Are you – or someone you know – deciding whether to downsize and move or age in your home? This is a huge decision with many considerations. Most importantly, the “right” decision will vary from person to person, so what is best for one person may not be the same for you. If this is weighing heavily on your mind and heart, please talk with your family, healthcare providers and financial advisors so you have all the information you need about your own personal circumstances in order to make informed decisions.
Our Aging Population
First, I thought you might be interested in a few current demographics regarding our 65+ population.
According to the Population Reference Bureau, the U.S. the over-65 population is on track for to nearly double in size from 52 million in 2018 to 95 million by 2060, an increase from 16% of the general population to about 23%. The age of retirement has fluctuated over the years, but the current trend is for Americans to work longer into their senior years. In 2018, 24% of men and 16% of women age 65 and older were still working. By 2026, those percentages are expected to increase to 26% and 18%, respectively. However, don’t read too much into this because even the experts’ crystal balls are not shiny enough for them to agree on what the future holds for aging Baby Boomers. (Data is from prb.org/aging-unitedstates-fact-sheet/)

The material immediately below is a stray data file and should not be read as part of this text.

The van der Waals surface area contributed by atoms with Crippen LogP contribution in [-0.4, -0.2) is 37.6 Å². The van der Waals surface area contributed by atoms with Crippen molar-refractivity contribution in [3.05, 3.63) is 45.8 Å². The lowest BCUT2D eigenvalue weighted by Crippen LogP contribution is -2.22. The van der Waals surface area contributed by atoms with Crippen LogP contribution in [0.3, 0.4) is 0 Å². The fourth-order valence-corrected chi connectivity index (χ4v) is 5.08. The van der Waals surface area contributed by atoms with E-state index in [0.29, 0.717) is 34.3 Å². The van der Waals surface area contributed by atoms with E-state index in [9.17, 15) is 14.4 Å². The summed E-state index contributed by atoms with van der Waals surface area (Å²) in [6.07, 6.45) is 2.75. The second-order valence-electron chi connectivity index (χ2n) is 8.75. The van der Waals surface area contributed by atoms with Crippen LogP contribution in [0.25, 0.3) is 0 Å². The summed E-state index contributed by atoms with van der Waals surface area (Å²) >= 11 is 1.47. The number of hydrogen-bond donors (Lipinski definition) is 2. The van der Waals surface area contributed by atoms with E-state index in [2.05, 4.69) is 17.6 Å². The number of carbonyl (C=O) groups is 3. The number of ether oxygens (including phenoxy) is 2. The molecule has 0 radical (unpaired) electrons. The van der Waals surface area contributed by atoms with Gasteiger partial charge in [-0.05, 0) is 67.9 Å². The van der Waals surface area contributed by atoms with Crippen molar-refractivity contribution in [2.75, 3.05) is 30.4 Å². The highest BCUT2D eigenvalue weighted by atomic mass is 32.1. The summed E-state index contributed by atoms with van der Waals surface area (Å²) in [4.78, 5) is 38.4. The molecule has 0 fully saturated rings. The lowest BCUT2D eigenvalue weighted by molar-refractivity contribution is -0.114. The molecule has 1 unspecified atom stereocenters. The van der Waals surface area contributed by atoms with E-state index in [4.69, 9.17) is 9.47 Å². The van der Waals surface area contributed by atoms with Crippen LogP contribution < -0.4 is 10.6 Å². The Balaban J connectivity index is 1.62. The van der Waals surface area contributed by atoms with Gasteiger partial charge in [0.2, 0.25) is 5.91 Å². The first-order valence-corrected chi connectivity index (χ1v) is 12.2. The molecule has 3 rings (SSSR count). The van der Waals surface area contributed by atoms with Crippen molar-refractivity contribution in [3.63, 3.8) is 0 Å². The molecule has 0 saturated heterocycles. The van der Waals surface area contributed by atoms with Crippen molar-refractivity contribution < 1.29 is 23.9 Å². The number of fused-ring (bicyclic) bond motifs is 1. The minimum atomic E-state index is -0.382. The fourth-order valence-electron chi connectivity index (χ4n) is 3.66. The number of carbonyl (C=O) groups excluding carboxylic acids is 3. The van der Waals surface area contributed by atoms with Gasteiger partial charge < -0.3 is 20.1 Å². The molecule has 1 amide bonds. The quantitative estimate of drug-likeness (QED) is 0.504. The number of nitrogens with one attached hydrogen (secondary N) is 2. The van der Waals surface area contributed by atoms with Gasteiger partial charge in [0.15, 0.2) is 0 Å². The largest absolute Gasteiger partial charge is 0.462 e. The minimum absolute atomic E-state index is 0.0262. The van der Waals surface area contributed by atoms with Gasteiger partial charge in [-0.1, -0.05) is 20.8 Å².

Additionally, the increase in divorced seniors, combined with those who have been widowed, has increased significantly. The overall total of those living alone rises with each age group (75 – 84, and 85 and older).
Things to Consider about Where to Age
Let’s explore some of the questions you should ask yourself to choose which option will work best for you now, and going forward. Some of these questions may be difficult for you to answer in the respect that sometimes we do not want to admit that our capabilities have changed as we have aged. Honest, thoughtful answers will help you reach your best decisions.
Do you worry that you may be a burden to your family? This is often an unspoken concern. Your family wants the best for you and is hopefully willing and able to work with you to achieve that. Open lines of communication are important. Say what you think and feel and give them a chance to verbalize their concerns as well. Once your loved ones know you are healthy, safe and happy, they will worry less, and so will you.
Do you know your options? There are many. Determine which are best for you and your individual situation. The list above is not exhaustive, but it will help you consider your needs and options.
Feel welcome to contact us for referrals to experienced professionals who can advise you.